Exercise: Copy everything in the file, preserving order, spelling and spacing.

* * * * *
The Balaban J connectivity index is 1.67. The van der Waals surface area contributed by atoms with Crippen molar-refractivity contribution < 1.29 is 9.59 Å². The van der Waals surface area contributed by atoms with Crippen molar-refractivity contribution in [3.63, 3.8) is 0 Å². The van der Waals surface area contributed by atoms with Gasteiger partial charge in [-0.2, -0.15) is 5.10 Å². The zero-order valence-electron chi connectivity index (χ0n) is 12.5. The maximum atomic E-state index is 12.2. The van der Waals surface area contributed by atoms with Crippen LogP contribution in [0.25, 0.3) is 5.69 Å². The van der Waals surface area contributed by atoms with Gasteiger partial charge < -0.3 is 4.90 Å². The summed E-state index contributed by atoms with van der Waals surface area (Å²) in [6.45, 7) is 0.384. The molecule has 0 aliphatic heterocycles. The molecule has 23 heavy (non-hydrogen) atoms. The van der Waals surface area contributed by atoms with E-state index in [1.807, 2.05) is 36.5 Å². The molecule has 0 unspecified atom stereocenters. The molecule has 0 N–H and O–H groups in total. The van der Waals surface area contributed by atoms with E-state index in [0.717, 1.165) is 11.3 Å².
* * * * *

The Balaban J connectivity index is 1.67. The van der Waals surface area contributed by atoms with Crippen molar-refractivity contribution < 1.29 is 9.59 Å². The van der Waals surface area contributed by atoms with Crippen molar-refractivity contribution in [3.63, 3.8) is 0 Å². The van der Waals surface area contributed by atoms with Gasteiger partial charge in [-0.2, -0.15) is 5.10 Å². The zero-order valence-electron chi connectivity index (χ0n) is 12.5. The maximum atomic E-state index is 12.2. The van der Waals surface area contributed by atoms with Crippen LogP contribution in [0.25, 0.3) is 5.69 Å². The van der Waals surface area contributed by atoms with Gasteiger partial charge < -0.3 is 4.90 Å². The summed E-state index contributed by atoms with van der Waals surface area (Å²) in [6.45, 7) is 0.384. The molecule has 0 aliphatic heterocycles. The molecule has 23 heavy (non-hydrogen) atoms. The van der Waals surface area contributed by atoms with E-state index in [1.807, 2.05) is 36.5 Å². The molecule has 0 unspecified atom stereocenters. The molecule has 0 N–H and O–H groups in total. The van der Waals surface area contributed by atoms with E-state index in [0.717, 1.165) is 11.3 Å².